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Model to assess critical care drug requirements likely to be useful across other therapeutic areas

A team from the Northern Health and Social Care Trust, Antrim, has developed a model that was used to ensure sufficient stock of the different treatments required at the intensive care unit across the region during the COVID-19 pandemic.

The team modified a previously unpublished tool developed for planning during the swine influenza pandemic in 2009 but which was updated in 2020 because of the current pandemic. In order to determine the treatment requirements, the tool estimated the likely usage of all classes of drugs normally used in critical care based on the typical length of stay at ICU.

This information was mapped to available stock from the Trust and wholesalers and allowed for more effective procurement planning. The usage information was updated based on real-world data collected from ICU and the model used a traffic light system to identify the availability of individual drugs, that is, green (sufficient stock) to red (insufficient stock).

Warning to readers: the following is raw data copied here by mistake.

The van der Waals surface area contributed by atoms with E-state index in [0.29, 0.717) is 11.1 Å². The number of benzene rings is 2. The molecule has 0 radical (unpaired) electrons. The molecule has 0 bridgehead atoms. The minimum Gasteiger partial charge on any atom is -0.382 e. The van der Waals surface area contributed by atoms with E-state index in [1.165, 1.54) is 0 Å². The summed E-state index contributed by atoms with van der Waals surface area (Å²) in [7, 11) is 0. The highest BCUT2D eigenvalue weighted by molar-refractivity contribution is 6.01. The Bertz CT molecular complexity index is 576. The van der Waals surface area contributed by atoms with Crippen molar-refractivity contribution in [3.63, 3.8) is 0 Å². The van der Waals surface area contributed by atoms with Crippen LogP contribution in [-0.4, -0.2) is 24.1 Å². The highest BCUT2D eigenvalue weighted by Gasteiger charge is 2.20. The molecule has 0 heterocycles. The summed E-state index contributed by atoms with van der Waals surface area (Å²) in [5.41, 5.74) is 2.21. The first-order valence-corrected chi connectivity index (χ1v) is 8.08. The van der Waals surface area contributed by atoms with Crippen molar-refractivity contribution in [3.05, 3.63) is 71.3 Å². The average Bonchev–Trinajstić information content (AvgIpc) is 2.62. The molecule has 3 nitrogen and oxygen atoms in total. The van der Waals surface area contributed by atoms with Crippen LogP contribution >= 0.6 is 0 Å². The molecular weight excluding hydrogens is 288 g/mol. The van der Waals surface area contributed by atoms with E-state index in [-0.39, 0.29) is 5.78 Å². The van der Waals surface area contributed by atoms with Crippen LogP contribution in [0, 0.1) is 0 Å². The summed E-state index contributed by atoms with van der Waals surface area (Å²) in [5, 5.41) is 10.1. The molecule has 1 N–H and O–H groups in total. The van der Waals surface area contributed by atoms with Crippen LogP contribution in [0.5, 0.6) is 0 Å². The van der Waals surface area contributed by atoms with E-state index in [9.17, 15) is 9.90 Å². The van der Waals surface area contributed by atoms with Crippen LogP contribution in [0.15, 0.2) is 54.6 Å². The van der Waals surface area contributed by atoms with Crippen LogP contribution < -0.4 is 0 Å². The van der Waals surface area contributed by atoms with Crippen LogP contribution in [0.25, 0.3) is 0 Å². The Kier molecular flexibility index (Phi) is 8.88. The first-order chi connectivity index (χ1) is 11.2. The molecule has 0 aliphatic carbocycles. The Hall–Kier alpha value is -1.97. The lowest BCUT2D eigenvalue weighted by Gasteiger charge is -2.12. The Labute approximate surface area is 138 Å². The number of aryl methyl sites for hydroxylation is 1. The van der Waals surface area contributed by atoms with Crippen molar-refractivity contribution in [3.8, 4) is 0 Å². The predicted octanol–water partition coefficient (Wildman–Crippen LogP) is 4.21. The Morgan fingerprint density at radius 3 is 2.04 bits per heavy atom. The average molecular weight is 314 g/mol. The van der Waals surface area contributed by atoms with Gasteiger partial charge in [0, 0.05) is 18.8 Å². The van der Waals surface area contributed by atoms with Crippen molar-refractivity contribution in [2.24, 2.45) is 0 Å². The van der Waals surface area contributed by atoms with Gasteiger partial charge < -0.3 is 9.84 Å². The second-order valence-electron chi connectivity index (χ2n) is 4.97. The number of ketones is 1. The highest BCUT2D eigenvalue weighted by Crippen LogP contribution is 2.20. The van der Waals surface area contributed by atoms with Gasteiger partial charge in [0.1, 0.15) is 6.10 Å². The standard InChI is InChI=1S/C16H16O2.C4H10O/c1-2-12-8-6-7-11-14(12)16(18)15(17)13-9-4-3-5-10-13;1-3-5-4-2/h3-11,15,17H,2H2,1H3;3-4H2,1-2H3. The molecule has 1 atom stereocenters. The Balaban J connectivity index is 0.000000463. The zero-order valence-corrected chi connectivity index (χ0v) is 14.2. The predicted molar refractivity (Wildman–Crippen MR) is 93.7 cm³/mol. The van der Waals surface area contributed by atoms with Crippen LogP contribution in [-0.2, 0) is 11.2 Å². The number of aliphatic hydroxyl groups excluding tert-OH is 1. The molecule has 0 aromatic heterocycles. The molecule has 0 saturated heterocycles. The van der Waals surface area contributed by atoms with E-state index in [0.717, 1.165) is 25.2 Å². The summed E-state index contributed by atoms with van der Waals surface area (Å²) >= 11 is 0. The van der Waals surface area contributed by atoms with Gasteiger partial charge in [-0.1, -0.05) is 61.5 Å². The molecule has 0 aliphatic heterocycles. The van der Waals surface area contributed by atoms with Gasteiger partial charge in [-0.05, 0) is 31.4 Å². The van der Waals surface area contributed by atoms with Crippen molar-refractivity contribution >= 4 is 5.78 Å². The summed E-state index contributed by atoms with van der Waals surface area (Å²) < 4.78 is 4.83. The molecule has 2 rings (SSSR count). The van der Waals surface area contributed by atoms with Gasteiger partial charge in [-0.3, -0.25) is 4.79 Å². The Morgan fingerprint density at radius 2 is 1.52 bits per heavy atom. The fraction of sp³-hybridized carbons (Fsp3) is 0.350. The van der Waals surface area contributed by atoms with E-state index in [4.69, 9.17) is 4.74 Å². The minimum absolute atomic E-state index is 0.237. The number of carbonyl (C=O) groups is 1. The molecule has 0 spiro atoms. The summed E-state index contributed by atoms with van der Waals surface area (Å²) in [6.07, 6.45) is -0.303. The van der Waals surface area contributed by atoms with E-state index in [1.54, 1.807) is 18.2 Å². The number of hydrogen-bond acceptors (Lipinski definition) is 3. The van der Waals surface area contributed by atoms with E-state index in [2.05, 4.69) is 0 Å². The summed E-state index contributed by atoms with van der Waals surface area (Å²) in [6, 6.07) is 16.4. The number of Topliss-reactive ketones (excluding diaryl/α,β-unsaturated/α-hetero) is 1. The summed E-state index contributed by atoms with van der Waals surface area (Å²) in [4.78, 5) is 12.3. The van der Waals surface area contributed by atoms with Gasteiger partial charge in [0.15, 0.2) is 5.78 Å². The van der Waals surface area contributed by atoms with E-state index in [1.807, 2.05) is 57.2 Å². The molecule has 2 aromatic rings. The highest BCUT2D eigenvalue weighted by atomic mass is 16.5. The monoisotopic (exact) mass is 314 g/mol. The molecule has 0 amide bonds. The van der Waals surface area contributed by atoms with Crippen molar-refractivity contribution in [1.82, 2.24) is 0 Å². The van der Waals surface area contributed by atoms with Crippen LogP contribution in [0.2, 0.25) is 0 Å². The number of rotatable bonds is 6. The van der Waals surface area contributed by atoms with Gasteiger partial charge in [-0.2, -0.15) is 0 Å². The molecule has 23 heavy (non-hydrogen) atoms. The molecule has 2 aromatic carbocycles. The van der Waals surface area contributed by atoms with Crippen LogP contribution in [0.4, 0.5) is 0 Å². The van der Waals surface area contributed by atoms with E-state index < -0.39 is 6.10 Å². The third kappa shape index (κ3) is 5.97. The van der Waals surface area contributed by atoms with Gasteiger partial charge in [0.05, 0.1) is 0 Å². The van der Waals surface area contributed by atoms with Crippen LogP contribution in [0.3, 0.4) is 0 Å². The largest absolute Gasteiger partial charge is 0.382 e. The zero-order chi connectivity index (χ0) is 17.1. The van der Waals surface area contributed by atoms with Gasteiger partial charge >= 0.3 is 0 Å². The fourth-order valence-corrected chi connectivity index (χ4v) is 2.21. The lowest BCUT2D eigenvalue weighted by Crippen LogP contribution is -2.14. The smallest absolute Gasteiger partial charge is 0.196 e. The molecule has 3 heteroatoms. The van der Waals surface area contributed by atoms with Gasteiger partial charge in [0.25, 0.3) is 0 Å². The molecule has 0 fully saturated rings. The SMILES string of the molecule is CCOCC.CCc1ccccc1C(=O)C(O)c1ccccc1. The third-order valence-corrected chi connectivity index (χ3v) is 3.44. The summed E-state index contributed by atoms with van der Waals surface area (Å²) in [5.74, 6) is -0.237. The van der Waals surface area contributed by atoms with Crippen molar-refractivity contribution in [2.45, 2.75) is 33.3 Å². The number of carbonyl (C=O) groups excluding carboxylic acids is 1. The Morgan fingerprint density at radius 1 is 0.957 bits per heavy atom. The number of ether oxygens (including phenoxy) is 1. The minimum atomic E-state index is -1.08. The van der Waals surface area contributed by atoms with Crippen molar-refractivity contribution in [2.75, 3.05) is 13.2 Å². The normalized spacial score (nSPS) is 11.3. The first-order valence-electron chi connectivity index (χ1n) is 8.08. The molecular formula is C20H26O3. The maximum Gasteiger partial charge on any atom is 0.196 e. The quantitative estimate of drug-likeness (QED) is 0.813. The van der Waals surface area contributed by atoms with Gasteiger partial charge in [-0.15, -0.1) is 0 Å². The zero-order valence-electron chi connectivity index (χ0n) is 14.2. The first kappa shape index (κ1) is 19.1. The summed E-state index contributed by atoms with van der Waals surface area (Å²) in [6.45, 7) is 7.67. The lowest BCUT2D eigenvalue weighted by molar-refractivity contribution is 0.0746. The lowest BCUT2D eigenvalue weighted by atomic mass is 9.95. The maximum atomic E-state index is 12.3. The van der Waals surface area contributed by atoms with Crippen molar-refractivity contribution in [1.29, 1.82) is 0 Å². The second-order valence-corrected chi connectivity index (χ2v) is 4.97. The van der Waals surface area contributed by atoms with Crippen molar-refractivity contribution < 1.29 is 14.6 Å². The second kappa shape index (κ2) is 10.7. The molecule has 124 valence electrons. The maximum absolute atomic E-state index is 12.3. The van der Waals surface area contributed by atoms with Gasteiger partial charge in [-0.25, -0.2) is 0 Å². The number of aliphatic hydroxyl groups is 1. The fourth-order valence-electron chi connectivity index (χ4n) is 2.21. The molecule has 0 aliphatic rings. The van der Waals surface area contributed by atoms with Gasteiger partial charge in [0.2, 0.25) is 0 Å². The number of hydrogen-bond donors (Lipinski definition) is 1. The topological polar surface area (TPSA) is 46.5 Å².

The authors conclude that the robustness of the model will increase and that it can be further refined based on evolving real-world data. In addition, they discussed how a similar approach could be adopted across a range of therapeutic classes and settings to assist medicine planning and preparedness during any future pandemics.

Hogg A et al. Informing critical care drug requirements in response to the COVID-19 pandemic Eur J Hosp Pharm 2020; doi:10.1136/ ejhpharm-2020-002368